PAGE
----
Cyclocross / Gravel bikes
For the last couple of years new type bikes are gaining popularity – gravel/adventure bikes. The bike is outfitted with road bike-type drop handlebars which allow a choice between multiple hand positions...
For the last couple of years new type bikes are gaining popularity – gravel/adventure bikes. The bike is outfitted with road bike-type drop handlebars which allow a choice between multiple hand positions, mounts for mudguards, bike racks and multiple bottle cages. When building the frame manufacturers usually account for extra baggage weight, so the frame is made stiffer. These bikes are made for adventure/tourism rides and long days in the saddle through unpredictable terrain.
Cyclo-cross bikes combine speed, durability and stability; they're fast as an arrow on the tarmac and as lively off-road. Cyclo-cross bikes are getting more popular every day as dynamic and action-filled races are organized. Courses include features like mud, sandpits, barriers and steps or slopes too steep to ride, forcing riders to run, as well as some easier and more comfortable sections. The course usually is around 3 kilometres long and race lasts for about an hour. Cyclo-cross bikes are made for this exact application – to ride fast but to also allow to carry it if the course requires it. A more durable frame, powerful disc brakes and all-terrain tyres are the fundamental outfit.
At the first glance Cyclo-cross and gravel bikes don’t seem so different, but the purpose of the bikes are drastically different and that affects their overall build. UCI is regulated that Cyclo-cross race bikes can’t be equipped with tyres wider than 33mm. Gravel bikes do not have this limit and Merida gravel bikes can take tyres up to 44mm (1.7 x 29”) with ease.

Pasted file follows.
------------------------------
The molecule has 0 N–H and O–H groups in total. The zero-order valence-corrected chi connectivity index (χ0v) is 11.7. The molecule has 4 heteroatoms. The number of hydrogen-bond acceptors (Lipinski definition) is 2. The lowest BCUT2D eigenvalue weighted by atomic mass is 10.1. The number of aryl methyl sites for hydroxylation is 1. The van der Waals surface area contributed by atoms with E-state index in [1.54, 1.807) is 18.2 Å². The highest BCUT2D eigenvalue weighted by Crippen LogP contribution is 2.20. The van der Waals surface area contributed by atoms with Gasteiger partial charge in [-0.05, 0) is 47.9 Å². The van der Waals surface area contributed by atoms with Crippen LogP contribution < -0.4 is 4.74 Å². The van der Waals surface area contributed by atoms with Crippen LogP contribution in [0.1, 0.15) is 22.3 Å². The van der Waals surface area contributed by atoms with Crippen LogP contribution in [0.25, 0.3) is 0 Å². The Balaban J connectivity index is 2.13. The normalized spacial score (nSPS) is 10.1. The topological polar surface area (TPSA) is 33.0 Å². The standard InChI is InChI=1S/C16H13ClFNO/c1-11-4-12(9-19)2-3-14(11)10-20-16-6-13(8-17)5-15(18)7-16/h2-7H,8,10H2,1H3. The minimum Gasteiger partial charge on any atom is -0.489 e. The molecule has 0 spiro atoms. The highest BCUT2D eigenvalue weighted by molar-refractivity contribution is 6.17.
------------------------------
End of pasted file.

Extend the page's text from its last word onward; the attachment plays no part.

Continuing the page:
One of the most important differences can be found in the geometry of the frame. Gravel-type bikes have a longer wheelbase fork rake, and the angle of the headtube is less steep, which amounts to a less aggressive, more stable ride. The headtube is lower for Cyclo-cross bikes, which allows to trade comfort for more dynamic handling and speed in short one hour Cyclo-cross races, but will be tiresome on the road for a long period of time. Additionally, the frames of gravel bikes are usually made stiffer and heavier to support for extra baggage weight.
Both bikes are great and versatile companions on the tarmac or commuting around the uneven city road surfaces, or even doing fast cross-country rides. If priority is speed and dynamic handling, Cyclo-cross will probably be your best bet, but if you are looking for comfort and stability with extra versatility, the gravel bike should be your bike of choice.